Barr’s decision to book the Trump hotel is noteworthy, in particular, because Justice Department attorneys are defending the president’s business in court. Trump’s D.C. hotel has hosted a number of foreign governments as clients, business that has generated two lawsuits, one from the attorneys general of Maryland and D.C. and the other from about 200 Democratic members of Congress.

Both cases are being considered in federal court, and the Justice Department is defending the president’s position that he has not run afoul of the anti-corruption provisions in the Constitution called the domestic and foreign emoluments clauses.

D.C. Attorney General Karl A. Racine (D), a plaintiff in one of the emoluments cases against Trump, said Barr’s plans make him fear “that all this does is it normalizes conduct of presidential supporters or would-be supporters, who clearly know a clear avenue to curry favor with the president and that is to do business with the president’s business.

White House aides, including inside the White House Counsel’s Office, have warned Trump and Cabinet officials against making official visits to his properties.

Barr’s event falls into a different category. It isn’t an official event — it’s a party. His contract requires that he spend $4,500 to rent the ballroom — space designed by Ivanka Trump before she joined her father in the White House — and $135 per person for a buffet and open bar, a number that is likely to change after Barr chooses a menu for the event.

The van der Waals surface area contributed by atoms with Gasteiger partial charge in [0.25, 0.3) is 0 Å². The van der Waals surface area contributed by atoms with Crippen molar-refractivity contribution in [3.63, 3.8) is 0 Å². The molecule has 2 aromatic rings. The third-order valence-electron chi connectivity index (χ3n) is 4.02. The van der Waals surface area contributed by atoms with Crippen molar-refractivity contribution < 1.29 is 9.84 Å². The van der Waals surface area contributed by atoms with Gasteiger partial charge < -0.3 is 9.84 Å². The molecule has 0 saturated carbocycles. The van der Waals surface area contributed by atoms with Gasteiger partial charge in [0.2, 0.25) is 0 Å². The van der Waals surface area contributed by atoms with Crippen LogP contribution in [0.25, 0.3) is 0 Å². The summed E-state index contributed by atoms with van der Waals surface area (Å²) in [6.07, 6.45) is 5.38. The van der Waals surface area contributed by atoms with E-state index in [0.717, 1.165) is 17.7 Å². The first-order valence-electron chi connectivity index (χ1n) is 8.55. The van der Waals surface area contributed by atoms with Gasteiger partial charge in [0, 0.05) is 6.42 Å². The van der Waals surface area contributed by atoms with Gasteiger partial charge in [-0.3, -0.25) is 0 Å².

Walter Shaub, a former director of the Office of Government Ethics who has been an outspoken critic of Trump’s ethics record, called Barr’s decision to book Trump’s hotel “one of those things that doesn’t violate the rules, but it’s really troubling.”

“He keeps sending signals that his loyalty is to a politician and not to the country,” Shaub said. “And it’s part of an ongoing erosion of credibility at the Department of Justice.”

It’s difficult to determine whether Barr will pay market rate for the event, as the Justice Department official asserted he would. The contract, sent to Barr at his Northern Virginia home, calls for a minimum of $100 per person for food and beverage before adding 35 percent for taxes and tip. It requires that Barr pay at least $31,500, even if he cancels the event.

The hotel’s publicly available menu lists a “banquet dinner” as costing $115 per person for two hours plus $30 for each additional hour. A hosted bar costs $29 for the first hour per person and an additional $12 per hour for each additional hour. If Barr opts for that level of service at those prices, the food and beverage bill for 200 guests would probably top $45,000.